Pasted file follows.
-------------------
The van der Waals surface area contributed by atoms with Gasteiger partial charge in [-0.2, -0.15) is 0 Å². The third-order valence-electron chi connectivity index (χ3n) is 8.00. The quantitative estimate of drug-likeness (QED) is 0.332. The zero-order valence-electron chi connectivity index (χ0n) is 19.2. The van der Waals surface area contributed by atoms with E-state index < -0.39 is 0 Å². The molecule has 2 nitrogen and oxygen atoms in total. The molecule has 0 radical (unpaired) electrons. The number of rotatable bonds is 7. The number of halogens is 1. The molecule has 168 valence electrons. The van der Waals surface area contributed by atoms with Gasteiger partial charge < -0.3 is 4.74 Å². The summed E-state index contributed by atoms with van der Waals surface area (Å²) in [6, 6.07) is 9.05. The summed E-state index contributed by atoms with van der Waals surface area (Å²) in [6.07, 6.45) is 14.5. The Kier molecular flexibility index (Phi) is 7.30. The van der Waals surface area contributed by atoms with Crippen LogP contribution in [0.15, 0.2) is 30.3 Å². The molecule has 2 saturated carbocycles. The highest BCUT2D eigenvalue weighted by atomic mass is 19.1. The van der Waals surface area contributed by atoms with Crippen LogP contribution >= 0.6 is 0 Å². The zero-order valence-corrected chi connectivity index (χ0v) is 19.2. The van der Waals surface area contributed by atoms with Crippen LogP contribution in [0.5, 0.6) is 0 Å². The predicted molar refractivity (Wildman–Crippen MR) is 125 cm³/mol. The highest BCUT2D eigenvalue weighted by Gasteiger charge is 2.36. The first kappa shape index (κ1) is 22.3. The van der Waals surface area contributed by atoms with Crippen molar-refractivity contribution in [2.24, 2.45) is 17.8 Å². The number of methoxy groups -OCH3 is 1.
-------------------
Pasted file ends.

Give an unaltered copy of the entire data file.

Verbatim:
The van der Waals surface area contributed by atoms with Gasteiger partial charge in [-0.2, -0.15) is 0 Å². The third-order valence-electron chi connectivity index (χ3n) is 8.00. The quantitative estimate of drug-likeness (QED) is 0.332. The zero-order valence-electron chi connectivity index (χ0n) is 19.2. The van der Waals surface area contributed by atoms with E-state index < -0.39 is 0 Å². The molecule has 2 nitrogen and oxygen atoms in total. The molecule has 0 radical (unpaired) electrons. The number of rotatable bonds is 7. The number of halogens is 1. The molecule has 168 valence electrons. The van der Waals surface area contributed by atoms with Gasteiger partial charge < -0.3 is 4.74 Å². The summed E-state index contributed by atoms with van der Waals surface area (Å²) in [6, 6.07) is 9.05. The summed E-state index contributed by atoms with van der Waals surface area (Å²) in [6.07, 6.45) is 14.5. The Kier molecular flexibility index (Phi) is 7.30. The van der Waals surface area contributed by atoms with Crippen LogP contribution in [0.15, 0.2) is 30.3 Å². The molecule has 2 saturated carbocycles. The highest BCUT2D eigenvalue weighted by atomic mass is 19.1. The van der Waals surface area contributed by atoms with Crippen LogP contribution >= 0.6 is 0 Å². The zero-order valence-corrected chi connectivity index (χ0v) is 19.2. The van der Waals surface area contributed by atoms with Crippen LogP contribution in [0.5, 0.6) is 0 Å². The predicted molar refractivity (Wildman–Crippen MR) is 125 cm³/mol. The highest BCUT2D eigenvalue weighted by Gasteiger charge is 2.36. The first kappa shape index (κ1) is 22.3. The van der Waals surface area contributed by atoms with Crippen molar-refractivity contribution in [2.24, 2.45) is 17.8 Å². The number of methoxy groups -OCH3 is 1.